5) Don’t focus too much on Biography

Us teachers spend a lot of time filling students in on the context of a poem being studied; the life of the poet, the history of the era etc. When it comes to the exam question, however, you need to focus entirely on the poems and not on the exciting lives of the poets who wrote them.  It may fascinate us that Yeats knew some of the 1916 Rising leaders or that Emily Dickinson was a bit of a hermit but giving a heap of biographical detail unrelated to the question will earn you zero marks. Biography can help us understand the poems but the examiner is far more interested in what you made of the poetry than how many facts about Kinsella you’ve memorized.

6) Read a wide variety of poetry to prepare for the Unseen Poem

It’s only 20 marks but it might be the 20 marks that brings you up a grade so don’t neglect to prepare for the Unseen Poem.  Your textbook is likely to have an Unseen poetry section with a variety of poems that you can practice on.  If it doesn’t try exploring some of the following websites:, and

Don’t worry if you don’t understand every single word of a poem.  It’s more important to practice describing how a poem makes you feel or what images stay with you after you finish reading it. 

7) Don’t Paraphrase the Poem
The Chief Examiner for English has criticized Leaving Cert English students for being prone to paraphrasing or summarizing both the unseen poem and studied poetry:  “While the majority of answers engaged with the text in a positive way, some merely paraphrased the poem or offered undeveloped responses.”  At Higher Level they expect deeper analysis, criticism and personal engagement. (Starting to see a pattern here?)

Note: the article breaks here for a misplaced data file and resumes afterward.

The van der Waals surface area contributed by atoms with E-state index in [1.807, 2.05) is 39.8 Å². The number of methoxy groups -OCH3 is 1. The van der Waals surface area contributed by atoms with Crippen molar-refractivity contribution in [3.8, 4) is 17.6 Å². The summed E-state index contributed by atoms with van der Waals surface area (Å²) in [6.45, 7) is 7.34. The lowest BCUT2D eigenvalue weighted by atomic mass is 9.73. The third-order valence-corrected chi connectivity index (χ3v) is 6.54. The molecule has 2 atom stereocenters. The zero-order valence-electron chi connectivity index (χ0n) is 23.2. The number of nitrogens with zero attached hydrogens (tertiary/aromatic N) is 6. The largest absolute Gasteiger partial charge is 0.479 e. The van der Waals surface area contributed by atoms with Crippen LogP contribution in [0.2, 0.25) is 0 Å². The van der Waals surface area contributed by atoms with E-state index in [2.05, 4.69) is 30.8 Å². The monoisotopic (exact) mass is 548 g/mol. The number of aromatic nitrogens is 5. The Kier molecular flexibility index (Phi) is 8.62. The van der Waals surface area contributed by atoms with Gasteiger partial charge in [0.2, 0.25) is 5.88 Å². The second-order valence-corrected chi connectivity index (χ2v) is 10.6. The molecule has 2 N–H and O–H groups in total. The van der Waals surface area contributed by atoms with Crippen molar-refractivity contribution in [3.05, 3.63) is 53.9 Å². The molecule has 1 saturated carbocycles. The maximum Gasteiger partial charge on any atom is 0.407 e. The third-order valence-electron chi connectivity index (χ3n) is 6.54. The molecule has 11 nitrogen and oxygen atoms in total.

8) Read the Question

You could be a professor in Yeats’ studies at Yeats’ University, Yeats-ville and you could still fail the poetry question unless you read the question on the exam paper and then answer that question.  You are being assessed on how you answer that question so make that your focus.

9) Signpost your Answer

READ THE QUESTION! Did I say that already? Read it and then focus all your energy on answering that question and on showing the examiner that you are answering it by signposting clearly.   Don’t signpost it like a botharín in West Kerry with the sign pointing wonkily into a field.  Signpost your answer like you’re on a German Autobahn – clearly, logically and at regular intervals. Mention some aspect of the question in every, single paragraph and drill it in to that examiner that you are a poetry question answering machine.

10) Catch the Heart off Guard